Anoka County is the fourth-most populous county in Minnesota, with a population of over 333,844 as of the 2010 census and reportedly growing an average of 1 percent per year. The county was founded on May 23, 1857, the year before Minnesota was admitted to the Union. It was settled by fur traders along the Rum River. Anoka County’s mission is to “serve citizens in a respectful, innovative, and fiscally responsible manner.” It consists of 20 cities, including its county seat and namesake, Anoka and its largest city of Coon Rapids. The county has a total area of 446 square miles, 423 of which are land and 23 square miles of water, including 9 lakes, several creeks and the Mississippi River along the southeastern edge.
With a diverse set of facilities comprising 2.5 million square feet of space to serve the growing population, Anoka County had outgrown its manual, home-grown facilities management solution. Each year, the county saw a rise in work requests as facilities grew older. “We were faced with trying to move things ahead with sticky notes and phone calls,” said Andrew Dykstra, Director Facilities Management & Construction, Anoka County. In addition to an inefficient, manual work order process, the county had no standard approach to preventive maintenance for its portfolio. With a disorganized system, only 66 percent of work orders were being completed – resulting in poor customer service.
In order to continue supporting the county’s growth and aging infrastructure, the county implemented FAMIS Maintenance Management to achieve its goals:
Anoka County implemented a solution with a “crawl, walk, run” approach; they have started slowly to keep things simple, with phases for additional capabilities planned in the future. The first phase started with FAMIS Maintenance Management and has leveraged its mobile capabilities, equipping its technicians with smart phones so they could spend less time in the office and more time in the field and engaging with clients.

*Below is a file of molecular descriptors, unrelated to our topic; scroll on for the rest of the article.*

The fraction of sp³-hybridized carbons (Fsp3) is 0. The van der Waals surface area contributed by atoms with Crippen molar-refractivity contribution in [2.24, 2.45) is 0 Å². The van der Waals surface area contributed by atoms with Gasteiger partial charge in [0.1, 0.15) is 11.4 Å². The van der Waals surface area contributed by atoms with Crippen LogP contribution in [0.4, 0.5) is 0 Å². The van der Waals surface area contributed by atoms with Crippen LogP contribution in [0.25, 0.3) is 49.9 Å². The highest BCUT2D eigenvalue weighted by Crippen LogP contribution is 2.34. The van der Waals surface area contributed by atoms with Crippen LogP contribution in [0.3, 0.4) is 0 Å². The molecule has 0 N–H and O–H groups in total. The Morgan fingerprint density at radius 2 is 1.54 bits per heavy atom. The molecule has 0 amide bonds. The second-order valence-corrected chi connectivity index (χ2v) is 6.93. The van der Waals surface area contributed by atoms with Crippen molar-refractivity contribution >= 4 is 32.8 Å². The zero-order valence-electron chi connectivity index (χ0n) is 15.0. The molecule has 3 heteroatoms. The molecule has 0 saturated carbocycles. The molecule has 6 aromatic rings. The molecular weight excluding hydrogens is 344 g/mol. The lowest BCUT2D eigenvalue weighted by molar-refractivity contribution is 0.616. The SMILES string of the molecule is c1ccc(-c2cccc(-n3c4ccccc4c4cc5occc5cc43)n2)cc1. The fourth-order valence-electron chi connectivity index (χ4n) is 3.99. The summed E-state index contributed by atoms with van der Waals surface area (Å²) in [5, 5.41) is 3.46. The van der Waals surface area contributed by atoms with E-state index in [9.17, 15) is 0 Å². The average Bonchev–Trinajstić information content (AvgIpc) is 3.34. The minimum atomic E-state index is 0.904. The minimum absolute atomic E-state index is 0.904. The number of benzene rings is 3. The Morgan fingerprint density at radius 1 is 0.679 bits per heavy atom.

The county performed an ROI analysis in order to justify the new system. After implementing FAMIS, the county has been able to complete 95 to 97 percent of work requests – a 45 percent improvement.
Employee satisfaction also improved. With FAMIS, employees were able to communicate with clients to make sure they were on the same page and needs were being met. Customer satisfaction also rose tremendously as a result of improved communication and more work requests being completed.
By tracking work orders and expenses in FAMIS, Anoka County has a wealth of reliable information to calculate their return on assets and manage their full lifecycle. This has been used to accurately forecast the cost and replacement needs of their equipment and create a 1, 5 and 10-year capital plan. And, with a better perception of the lifecycle of its assets, Anoka County has adjusted its preventive maintenance schedule to prevent unplanned downtime.
By proving the savings gained with FAMIS, the facilities department was able to expand its services without increasing costs. Engineers from the department were able to move to different divisions across the county – adding value across the county through savings on labor costs, major projects and utilities, as well as through reduced equipment downtime. By optimizing processes within the facilities management department, it can do more work in more facets of the county with less time and money.
“Now, other departments are coming to us for guidance and direction,” Dykstra said. “We’re back to being the consultant of choice at the county.”
FAMIS Maintenance Management